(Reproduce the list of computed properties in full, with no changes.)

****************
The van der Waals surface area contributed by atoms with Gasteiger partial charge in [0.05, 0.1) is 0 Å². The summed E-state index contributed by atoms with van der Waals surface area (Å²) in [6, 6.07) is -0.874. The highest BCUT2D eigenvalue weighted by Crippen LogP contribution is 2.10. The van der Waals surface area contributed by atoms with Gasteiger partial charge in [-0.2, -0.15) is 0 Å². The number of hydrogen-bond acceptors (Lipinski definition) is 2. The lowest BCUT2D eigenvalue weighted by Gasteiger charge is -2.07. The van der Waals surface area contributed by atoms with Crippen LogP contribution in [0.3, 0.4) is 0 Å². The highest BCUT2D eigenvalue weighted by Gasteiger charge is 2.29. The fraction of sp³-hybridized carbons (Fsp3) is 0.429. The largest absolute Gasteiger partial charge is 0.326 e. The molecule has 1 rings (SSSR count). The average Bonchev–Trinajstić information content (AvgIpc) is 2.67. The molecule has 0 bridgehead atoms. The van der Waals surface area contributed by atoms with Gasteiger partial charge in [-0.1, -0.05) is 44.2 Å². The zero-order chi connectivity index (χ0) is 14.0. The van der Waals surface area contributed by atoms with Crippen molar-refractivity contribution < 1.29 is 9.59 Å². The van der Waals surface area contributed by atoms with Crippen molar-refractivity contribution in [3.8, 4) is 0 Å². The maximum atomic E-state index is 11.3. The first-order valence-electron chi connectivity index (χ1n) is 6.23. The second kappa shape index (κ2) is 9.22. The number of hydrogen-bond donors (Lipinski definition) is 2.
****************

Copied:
The van der Waals surface area contributed by atoms with Gasteiger partial charge in [0.05, 0.1) is 0 Å². The summed E-state index contributed by atoms with van der Waals surface area (Å²) in [6, 6.07) is -0.874. The highest BCUT2D eigenvalue weighted by Crippen LogP contribution is 2.10. The van der Waals surface area contributed by atoms with Gasteiger partial charge in [-0.2, -0.15) is 0 Å². The number of hydrogen-bond acceptors (Lipinski definition) is 2. The lowest BCUT2D eigenvalue weighted by Gasteiger charge is -2.07. The van der Waals surface area contributed by atoms with Crippen LogP contribution in [0.3, 0.4) is 0 Å². The highest BCUT2D eigenvalue weighted by Gasteiger charge is 2.29. The fraction of sp³-hybridized carbons (Fsp3) is 0.429. The largest absolute Gasteiger partial charge is 0.326 e. The molecule has 1 rings (SSSR count). The average Bonchev–Trinajstić information content (AvgIpc) is 2.67. The molecule has 0 bridgehead atoms. The van der Waals surface area contributed by atoms with Gasteiger partial charge in [-0.1, -0.05) is 44.2 Å². The zero-order chi connectivity index (χ0) is 14.0. The van der Waals surface area contributed by atoms with Crippen molar-refractivity contribution < 1.29 is 9.59 Å². The van der Waals surface area contributed by atoms with Crippen molar-refractivity contribution in [3.8, 4) is 0 Å². The maximum atomic E-state index is 11.3. The first-order valence-electron chi connectivity index (χ1n) is 6.23. The second kappa shape index (κ2) is 9.22. The number of hydrogen-bond donors (Lipinski definition) is 2.